Iris Scanning: The Best Security Tool You Won't Find at U.S. Airports

The best security technology available that would give the TSA an alternative controversial body scanners is already in use worldwide -- just not here in the U.S.

And it won't be here any time soon, either.

Thanks to privacy concerns and infrastructure issues, iris scanners aren't planned for the U.S., a DHS spokesman told Airports and security checkpoints could use the machines, which take an instant picture of the eyeball from a few feet away and compare it against an internal database, in the hunt for terror suspects or illegal immigrants. They're not.

But nothing has stopped the United Arab Emirates, India and Jordan who already use the technology at airports and border crossings, and a major U.S. company will soon announce another major deployment elsewhere in the world.

“In UAE, we've scanned more than 40 million people from all nationalities and caught 600,000 trying to come back over the years by changing their name,” Imad Malhas, the founder of manufacturer IrisGuard, told

India has already enrolled about 600 million people in an initial phase, said Joe O’Carroll, the vice president at the company, which has deployed its scanners in Jordan and the United Arab Emirates (UAE).

Jeff Carter, the chief data officer at Hoyes Group, told that iris scanning is the best identification method available. He says a fingerprint only has about 100 points to identify, and even a perfect capture uses only 15 points. False IDs occur in about 1 out of every 10,000 captures.

Facial recognition systems, sometimes used to scan for terror suspects at public events, are even worse: they falsely identify one out of 100 captures. Iris scanning uses 2,048 points of the eye and a false identification occurs only once for every 100 million scans, Carter said.

So why aren't we using this wonder technology in the U.S.? It's not for lack of trying.

Last October, the Department of Homeland Security (DHS) set up a trial in McAllen, Texas, at a border patrol station using technology developed by Hoyos Group. Chris Ortman, a DHS spokesman, confirmed the test -- and that the U.S. wouldn't be moving forward with it any time soon.

"It was a preliminary test of how the technology performs," Ortman told "We have no specific plans for acquiring or deploying this type of technology at this point."

The “Minority Report” problem
So the ideal border security technology in in use elsewhere, but won't be made available to guard our shores? Is a Steven Spielberg movie partly to blame?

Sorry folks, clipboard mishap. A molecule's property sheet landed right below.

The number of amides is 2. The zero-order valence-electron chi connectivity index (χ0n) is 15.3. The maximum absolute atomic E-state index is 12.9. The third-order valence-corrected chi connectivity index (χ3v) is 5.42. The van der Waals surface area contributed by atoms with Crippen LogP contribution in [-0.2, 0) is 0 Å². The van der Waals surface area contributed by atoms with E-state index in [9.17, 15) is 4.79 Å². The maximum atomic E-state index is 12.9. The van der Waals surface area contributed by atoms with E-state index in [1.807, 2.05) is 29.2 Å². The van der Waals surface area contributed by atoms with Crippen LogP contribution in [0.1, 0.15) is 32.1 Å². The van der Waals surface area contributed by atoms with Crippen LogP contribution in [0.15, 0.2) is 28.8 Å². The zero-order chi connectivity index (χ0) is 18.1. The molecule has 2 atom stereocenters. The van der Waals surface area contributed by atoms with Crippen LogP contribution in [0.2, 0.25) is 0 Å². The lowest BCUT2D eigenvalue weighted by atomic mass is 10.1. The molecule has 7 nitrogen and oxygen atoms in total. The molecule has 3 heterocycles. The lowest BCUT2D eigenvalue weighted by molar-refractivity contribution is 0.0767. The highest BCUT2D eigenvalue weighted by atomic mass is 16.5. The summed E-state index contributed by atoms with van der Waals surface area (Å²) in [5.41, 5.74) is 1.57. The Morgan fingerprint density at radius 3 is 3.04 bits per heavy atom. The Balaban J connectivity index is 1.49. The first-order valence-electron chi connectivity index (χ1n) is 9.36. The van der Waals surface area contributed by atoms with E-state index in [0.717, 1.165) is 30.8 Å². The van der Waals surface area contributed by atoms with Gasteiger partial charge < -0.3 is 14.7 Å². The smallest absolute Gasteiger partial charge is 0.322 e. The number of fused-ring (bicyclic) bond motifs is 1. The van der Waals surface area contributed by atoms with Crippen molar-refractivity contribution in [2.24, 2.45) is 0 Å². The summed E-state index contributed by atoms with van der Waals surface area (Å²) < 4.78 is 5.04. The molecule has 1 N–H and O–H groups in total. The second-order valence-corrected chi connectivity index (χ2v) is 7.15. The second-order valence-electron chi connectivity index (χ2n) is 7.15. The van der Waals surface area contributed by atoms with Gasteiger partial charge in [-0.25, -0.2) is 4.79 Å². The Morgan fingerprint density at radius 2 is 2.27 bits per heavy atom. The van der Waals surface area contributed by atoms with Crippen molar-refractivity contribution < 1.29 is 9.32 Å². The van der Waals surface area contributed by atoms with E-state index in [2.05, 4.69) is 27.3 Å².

In the sci-fi flick Minority Report, which came out nine months after 9/11, Tom Cruise plays a detective who is scanned as he walks through a shopping mall. To circumvent the biometric readers prevalent in the movie's futuristic world, Cruise replaces his eyeballs.

That's an extreme measure, for sure. But many people,viewing iris scanning as a Big Government program meant to spy on citizens, have a similar response to it.

“Iris scanning seems pretty invasive to me,” says Lisa Malmstrom, a marketing consultant in Minnesota. “I'd be inclined to put my hand on a scanner for fingerprint identification much sooner than I would my eye.”

She's not alone. The American Civil Liberties Union agrees, stating publicly that retina scans are an invasion of privacy because there is no way to control who is scanned in public and when.

Shane MacDougall, a principal at Tactical Intelligence, also called iris scanning arguably the best identification method for use at border crossings, but there are several challenges that will make it difficult to deploy in the U.S. at major airports and borders.

“We would need to deploy [the terminals] across the country in large numbers, reconfigure the software, train people on how to use them, and most importantly build a retina scan database,” he says. Building that database may be the biggest challenge of all.

MacDougall says iris scanning could also have some competition in the next few years: real-time DNA scanning. Just put a drop of saliva in a reader to pass through a checkpoint -- something privacy advocates are sure to howl about as well.

Meanwhile, the prevalence of retina scans will only increase in foreign countries. But will you be scanned as you pass through a U.S. airport anytime soon? Don't count on it.